At a distinct and separate second level, the Crown and TWOA had to agree the terms and conditions of the loan and the future performance criteria that had to be met for the conversion of the loan to equity (in 2007). These agreements had to be completed before the first payment was due by the end of 2004.

Were the conditions for payment of the suspensory loan met?

Yes. TWOA had easily achieved the requisite number of EFTS by 2003. It had 29,000 EFTS by the end of 2003. It had also maintained high quality standards.

What is the Maori quota, and what would it mean?

Throughout negotiations in November and December 2004, the Crown insisted that a Maori quota be included as a performance criteria for payment of the suspensory loan and/or for its conversion to equity. It constantly changed its position on what the quota should be, but by early December it indicated that a quota of at least 80% was required. It has also tried to impose a quota in TWOA’s Charter, which would reach 100% by 2008.

Meeting a Maori quota would require TWOA to significantly downsize. That is because Maori only make up 12% of the general population so to achieve an 80% quota TWOA would have to turn away non-Maori students. TWOA has around 29,000 EFTS, so it was being asked to have 21,600 EFTS, a requirement that could not possibly be achieved. At the time 15,000 Maori EFTS were enrolled, which is much more than the parties anticipated when the Deed was signed, which projected 10,900 EFTS in total.

How did the Crown know that the Maori quota was illegal?

The Crown had received Crown Law advice in 2003 that the Maori quota was illegal.

Additional redress under the Deed of Settlement (i.e. the second category of payment) was payable if certain performance criteria set out in the Deed of Settlement were “materially achieved”. One of those performance criteria was an 80% Maori quota. All of the additional redress was paid even though TWOA did not meet the 80% threshold, because the Crown had been advised it was illegal.

How has the Crown attempted to justify the Maori quota, even though it is illegal?

The Crown says that the Maori quota is required to ensure that TWOA meets the characteristics of a Wananga under the Education Act 1989 and to reflect the intentions of the Deed of Settlement.

That is wrong. First, a wananga is about ways and methods of teaching – not whom is taught. Section 162 of the Education Act 1989 states that:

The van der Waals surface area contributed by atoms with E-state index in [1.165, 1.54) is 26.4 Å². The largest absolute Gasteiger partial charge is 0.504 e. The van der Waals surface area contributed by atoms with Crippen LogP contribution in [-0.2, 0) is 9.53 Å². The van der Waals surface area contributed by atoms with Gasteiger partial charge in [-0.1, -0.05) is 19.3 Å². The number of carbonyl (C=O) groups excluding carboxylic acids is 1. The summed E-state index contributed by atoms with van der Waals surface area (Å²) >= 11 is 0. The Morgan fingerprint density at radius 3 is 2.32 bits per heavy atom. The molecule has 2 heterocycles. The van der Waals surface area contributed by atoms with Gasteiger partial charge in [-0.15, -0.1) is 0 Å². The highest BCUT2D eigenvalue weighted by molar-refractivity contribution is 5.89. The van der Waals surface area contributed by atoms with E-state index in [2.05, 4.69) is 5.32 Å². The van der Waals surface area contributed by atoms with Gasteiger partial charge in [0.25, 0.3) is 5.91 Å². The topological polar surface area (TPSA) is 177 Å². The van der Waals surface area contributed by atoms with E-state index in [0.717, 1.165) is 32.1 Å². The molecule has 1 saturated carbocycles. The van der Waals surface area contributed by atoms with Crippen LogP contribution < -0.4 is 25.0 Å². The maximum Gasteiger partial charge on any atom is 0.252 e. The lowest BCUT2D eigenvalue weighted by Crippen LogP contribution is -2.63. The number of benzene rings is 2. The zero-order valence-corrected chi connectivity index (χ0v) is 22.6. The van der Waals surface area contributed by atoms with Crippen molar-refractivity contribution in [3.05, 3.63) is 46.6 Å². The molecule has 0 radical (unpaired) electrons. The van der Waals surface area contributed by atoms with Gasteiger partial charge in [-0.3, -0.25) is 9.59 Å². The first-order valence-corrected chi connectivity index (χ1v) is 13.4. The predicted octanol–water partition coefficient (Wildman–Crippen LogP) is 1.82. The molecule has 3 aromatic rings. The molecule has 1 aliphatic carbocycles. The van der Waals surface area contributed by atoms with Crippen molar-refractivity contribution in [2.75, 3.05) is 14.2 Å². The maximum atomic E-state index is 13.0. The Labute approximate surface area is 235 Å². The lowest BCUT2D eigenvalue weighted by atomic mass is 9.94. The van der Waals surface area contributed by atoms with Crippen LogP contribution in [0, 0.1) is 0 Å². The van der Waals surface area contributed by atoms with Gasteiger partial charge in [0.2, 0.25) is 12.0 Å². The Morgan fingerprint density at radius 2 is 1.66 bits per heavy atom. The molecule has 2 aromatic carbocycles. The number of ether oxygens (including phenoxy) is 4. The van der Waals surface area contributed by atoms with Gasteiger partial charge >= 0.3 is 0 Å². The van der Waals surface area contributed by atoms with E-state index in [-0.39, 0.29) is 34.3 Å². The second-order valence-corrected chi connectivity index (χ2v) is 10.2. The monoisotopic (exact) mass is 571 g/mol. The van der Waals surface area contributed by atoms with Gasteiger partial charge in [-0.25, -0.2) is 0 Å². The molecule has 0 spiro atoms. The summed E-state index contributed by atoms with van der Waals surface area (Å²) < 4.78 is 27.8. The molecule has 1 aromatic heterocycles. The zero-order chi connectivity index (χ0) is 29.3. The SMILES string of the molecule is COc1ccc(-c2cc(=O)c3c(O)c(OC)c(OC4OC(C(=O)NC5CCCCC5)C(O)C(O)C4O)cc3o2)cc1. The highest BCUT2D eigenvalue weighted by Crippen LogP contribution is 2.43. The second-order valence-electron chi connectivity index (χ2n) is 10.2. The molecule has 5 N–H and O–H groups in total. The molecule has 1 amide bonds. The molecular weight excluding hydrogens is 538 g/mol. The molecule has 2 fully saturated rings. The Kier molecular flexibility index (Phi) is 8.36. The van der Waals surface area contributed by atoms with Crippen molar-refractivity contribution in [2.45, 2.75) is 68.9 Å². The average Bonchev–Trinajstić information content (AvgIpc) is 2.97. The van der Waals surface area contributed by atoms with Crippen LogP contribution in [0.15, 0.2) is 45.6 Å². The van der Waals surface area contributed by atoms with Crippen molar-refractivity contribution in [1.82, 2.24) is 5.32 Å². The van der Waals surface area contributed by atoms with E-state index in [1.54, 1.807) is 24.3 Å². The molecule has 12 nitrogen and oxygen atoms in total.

A wananga is characterised by teaching and research that maintains, advances, and disseminates knowledge and develops intellectual independence, and assists the application of knowledge regarding ahuatanga Maori (Maori tradition) according to tikanga Maori (Maori custom).

This is exactly what TWOA does, for the benefit of all New Zealanders, whatever their race. As noted by the Waitangi Tribunal in the WAI 718 report:

… although Wananga are iwi based and iwi-initiated institutions, wananga are open to everybody, regardless of ethnicity. Wananaga, like their cousins – universities, polytechnics and colleges of education – are providers that teach all who wish to learn.

Second, TWOA enrols significant numbers of Maori students. At the end of 2004, it enrolled about 15,000 Maori EFTS, which equates to one third of all Maori EFTS enrolled in New Zealand. As acknowledged by the Hon Trevor Mallard in a press release in June 2005, the number of Maori students at TWOA is far in excess of what was anticipated by the parties when the Deed of Settlement was signed.

What was the WAI 718 claim about?

On 19 May 1998 Rongo Wetere filed claim Wai 718 with the Waitangi Tribunal on behalf of TWOA, Te Wananga o Raukawa and Te Whare Wananga o Awanuiarangi, alleging that the Crown had breached the Treaty of Waitangi by failing to provide adequate capital funding for the wananga in comparison to other Tertiary Education Institutions.

What were the findings and recommendations in the WAI 718 report?

The Waitangi Tribunal found that the Crown had breached the Treaty of Waitangi by failing to provide adequate capital funding for wananga and recommended that a one-off payment of a capital sum be made to each wananga.

The specific findings were that:

the claim was well founded;

the Crown had breached the principles of the Treaty of Waitangi in failing to honour its obligation actively to protect Maori rights in matters relating to tertiary education and in particular by failing to provide wananga with capital establishment grants in a similar manner to mainstream TEIs;

a wananga is a taonga that is inextricably linked with te reo Maori and matauranga Maori;

the Crown failed to adequately protect and support its Treaty of Waitangi partner through the EFTS system of funding, which did not adequately cater for the specific needs of Wananga; and

after 1990 the Crown provided capital injections to some TEIs but refused to do so for wananga, thereby prejudicing wananga.